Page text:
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The corporate campaign for a repatriation tax holiday continues, with the claim that it would "create jobs" despite the fact that most of said corporations are hiding their American job numbers to help them hide the number of jobs they're moving overseas.
As if we needed more evidence that a repatriation tax holiday would be a very bad idea, the Institute for Policy Studies has a new report explaining just how bad an idea it would be. Some highlights:
U.S. taxpayers provided a huge subsidy to corporations that destroyed jobs. Following a tax holiday on repatriated foreign earnings in 2004, 58 corporations that benefitted from the holiday slashed a total of nearly 600,000 jobs. These 58 giant corporations accounted for nearly 70 percent of the total repatriated funds and collectively saved an estimated $64 billion from what they otherwise would have owed in taxes.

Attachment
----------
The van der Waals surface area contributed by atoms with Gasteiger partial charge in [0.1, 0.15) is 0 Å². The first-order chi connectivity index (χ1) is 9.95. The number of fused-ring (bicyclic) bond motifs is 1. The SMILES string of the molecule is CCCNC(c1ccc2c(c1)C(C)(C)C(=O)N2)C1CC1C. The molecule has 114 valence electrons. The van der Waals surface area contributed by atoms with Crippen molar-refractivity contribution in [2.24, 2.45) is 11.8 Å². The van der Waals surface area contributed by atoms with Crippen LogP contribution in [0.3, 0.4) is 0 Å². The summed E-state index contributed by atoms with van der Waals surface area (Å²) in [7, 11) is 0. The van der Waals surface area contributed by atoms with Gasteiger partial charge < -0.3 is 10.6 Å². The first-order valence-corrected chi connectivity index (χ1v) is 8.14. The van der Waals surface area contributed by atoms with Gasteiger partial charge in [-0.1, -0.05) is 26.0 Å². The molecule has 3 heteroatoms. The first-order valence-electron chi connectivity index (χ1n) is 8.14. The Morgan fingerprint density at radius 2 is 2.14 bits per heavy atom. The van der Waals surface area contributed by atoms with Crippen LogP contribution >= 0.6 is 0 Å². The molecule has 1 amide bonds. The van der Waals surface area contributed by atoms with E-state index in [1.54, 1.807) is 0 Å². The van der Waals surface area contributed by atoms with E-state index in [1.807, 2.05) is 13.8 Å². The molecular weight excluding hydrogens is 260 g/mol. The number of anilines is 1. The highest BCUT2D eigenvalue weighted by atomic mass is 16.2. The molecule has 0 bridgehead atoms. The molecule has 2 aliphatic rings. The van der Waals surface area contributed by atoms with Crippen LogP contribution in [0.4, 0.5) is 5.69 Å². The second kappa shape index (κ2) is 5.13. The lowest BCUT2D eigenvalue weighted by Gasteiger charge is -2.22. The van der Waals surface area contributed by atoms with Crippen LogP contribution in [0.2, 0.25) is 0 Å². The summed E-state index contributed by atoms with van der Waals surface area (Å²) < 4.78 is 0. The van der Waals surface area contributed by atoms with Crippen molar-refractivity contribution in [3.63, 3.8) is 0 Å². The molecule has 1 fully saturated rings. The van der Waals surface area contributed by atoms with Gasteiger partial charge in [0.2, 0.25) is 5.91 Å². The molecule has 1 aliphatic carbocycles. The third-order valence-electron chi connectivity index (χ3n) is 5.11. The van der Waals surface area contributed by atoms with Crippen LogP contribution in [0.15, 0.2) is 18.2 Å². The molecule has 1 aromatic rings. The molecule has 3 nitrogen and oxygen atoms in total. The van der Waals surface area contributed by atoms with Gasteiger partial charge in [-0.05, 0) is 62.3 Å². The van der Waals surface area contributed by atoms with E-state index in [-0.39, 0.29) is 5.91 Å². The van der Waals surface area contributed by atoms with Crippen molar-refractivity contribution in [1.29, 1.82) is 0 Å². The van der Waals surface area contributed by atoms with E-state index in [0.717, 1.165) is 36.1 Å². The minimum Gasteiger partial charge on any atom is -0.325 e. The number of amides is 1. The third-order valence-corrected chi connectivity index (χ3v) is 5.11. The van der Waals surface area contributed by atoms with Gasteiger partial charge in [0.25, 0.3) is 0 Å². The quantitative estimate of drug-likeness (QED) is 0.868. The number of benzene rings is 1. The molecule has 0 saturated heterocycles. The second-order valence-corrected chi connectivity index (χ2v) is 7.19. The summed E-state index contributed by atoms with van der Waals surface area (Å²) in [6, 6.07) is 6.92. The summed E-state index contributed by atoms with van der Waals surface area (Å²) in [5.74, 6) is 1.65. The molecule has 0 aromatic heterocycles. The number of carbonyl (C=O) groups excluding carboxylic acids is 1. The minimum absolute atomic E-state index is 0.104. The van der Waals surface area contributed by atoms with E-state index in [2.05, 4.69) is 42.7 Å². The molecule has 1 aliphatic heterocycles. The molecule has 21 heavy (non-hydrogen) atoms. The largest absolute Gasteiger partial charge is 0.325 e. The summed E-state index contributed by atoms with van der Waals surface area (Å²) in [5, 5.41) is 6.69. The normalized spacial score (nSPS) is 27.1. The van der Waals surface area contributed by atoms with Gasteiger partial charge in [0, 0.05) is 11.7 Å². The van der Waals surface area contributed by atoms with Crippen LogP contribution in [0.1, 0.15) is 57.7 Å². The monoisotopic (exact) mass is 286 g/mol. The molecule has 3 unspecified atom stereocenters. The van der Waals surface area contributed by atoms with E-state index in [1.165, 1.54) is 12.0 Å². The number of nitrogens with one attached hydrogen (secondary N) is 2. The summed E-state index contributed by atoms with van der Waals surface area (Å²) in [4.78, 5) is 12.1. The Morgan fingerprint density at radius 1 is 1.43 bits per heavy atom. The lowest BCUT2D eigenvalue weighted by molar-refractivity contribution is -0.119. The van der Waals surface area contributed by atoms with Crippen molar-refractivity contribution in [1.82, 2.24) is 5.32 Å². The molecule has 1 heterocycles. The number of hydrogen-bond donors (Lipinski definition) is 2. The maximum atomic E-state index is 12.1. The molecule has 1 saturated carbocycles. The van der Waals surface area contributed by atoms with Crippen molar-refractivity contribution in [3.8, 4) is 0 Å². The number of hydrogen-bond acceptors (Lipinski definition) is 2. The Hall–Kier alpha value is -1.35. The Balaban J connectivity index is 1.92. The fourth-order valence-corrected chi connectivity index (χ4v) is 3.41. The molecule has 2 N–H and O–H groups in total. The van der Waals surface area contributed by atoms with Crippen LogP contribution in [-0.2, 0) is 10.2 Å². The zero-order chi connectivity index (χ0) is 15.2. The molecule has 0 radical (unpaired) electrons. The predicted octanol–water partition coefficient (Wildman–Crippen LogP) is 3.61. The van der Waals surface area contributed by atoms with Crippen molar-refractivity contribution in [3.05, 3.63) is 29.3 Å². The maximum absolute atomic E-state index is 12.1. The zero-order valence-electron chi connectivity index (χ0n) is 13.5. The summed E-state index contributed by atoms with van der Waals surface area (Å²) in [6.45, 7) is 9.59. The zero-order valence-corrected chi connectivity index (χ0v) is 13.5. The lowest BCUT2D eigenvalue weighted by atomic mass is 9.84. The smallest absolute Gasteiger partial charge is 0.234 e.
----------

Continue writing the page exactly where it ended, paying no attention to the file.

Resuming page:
Tax holidays encourage aggressive profit shifting. The shifting of profits offshore has accelerated dramatically since the 2004 tax holiday, suggesting that firms are counting on repeated tax holidays. A year after the 2004 tax holiday, job-destroying corporations had $229 billion in untaxed offshore profits. By 2010, this amount had soared to $696 billion, a 204 percent increase over five years.
One noteworthy example is General Electric, which cut its U.S. workforce by 32,000 between 2004 and 2010. General Electric repatriated $1.2 billion in 2004, but today has more than $94 billion stashed offshore, the highest amount of any U.S. company. If GE were to repatriate the entire sum at the proposed rate of 5.25 percent, it alone would save an estimated $28 billion from the proposed tax holiday.
A tax giveaway to corporations that followed it up by cutting jobs? Let's do that again! Sadly, this isn't just Republican logic—some Democrats, like Chuck Schumer, have indicated support of it despite the evidence it would be bad for the economy.
The Institute for Policy Studies suggests that, aside from refusing to pass another tax repatriation holiday, the government should make corporations report their U.S. employment information before getting any allegedly job-creating tax relief, and Congress should pass the Stop Tax Haven Abuse Act.